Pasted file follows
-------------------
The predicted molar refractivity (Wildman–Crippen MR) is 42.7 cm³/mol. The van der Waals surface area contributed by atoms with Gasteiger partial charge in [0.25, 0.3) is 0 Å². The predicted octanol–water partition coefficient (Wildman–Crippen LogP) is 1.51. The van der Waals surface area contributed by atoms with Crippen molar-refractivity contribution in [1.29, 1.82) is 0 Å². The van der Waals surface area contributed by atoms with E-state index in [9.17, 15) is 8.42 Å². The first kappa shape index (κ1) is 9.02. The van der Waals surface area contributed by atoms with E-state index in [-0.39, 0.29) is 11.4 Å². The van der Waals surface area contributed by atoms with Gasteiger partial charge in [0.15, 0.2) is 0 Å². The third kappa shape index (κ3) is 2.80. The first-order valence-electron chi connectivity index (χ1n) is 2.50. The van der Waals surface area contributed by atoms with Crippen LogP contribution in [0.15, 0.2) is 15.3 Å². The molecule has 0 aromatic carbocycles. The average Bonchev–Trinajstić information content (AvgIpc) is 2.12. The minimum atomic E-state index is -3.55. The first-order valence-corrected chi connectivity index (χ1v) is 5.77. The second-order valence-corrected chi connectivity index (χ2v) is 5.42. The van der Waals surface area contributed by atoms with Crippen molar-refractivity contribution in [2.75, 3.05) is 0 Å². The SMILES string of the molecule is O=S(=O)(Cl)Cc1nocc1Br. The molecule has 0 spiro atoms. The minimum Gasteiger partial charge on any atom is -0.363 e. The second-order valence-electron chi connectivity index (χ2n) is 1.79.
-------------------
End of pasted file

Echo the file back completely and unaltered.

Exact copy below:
The predicted molar refractivity (Wildman–Crippen MR) is 42.7 cm³/mol. The van der Waals surface area contributed by atoms with Gasteiger partial charge in [0.25, 0.3) is 0 Å². The predicted octanol–water partition coefficient (Wildman–Crippen LogP) is 1.51. The van der Waals surface area contributed by atoms with Crippen molar-refractivity contribution in [1.29, 1.82) is 0 Å². The van der Waals surface area contributed by atoms with E-state index in [9.17, 15) is 8.42 Å². The first kappa shape index (κ1) is 9.02. The van der Waals surface area contributed by atoms with E-state index in [-0.39, 0.29) is 11.4 Å². The van der Waals surface area contributed by atoms with Gasteiger partial charge in [0.15, 0.2) is 0 Å². The third kappa shape index (κ3) is 2.80. The first-order valence-electron chi connectivity index (χ1n) is 2.50. The van der Waals surface area contributed by atoms with Crippen LogP contribution in [0.15, 0.2) is 15.3 Å². The molecule has 0 aromatic carbocycles. The average Bonchev–Trinajstić information content (AvgIpc) is 2.12. The minimum atomic E-state index is -3.55. The first-order valence-corrected chi connectivity index (χ1v) is 5.77. The second-order valence-corrected chi connectivity index (χ2v) is 5.42. The van der Waals surface area contributed by atoms with Crippen molar-refractivity contribution in [2.75, 3.05) is 0 Å². The SMILES string of the molecule is O=S(=O)(Cl)Cc1nocc1Br. The molecule has 0 spiro atoms. The minimum Gasteiger partial charge on any atom is -0.363 e. The second-order valence-electron chi connectivity index (χ2n) is 1.79.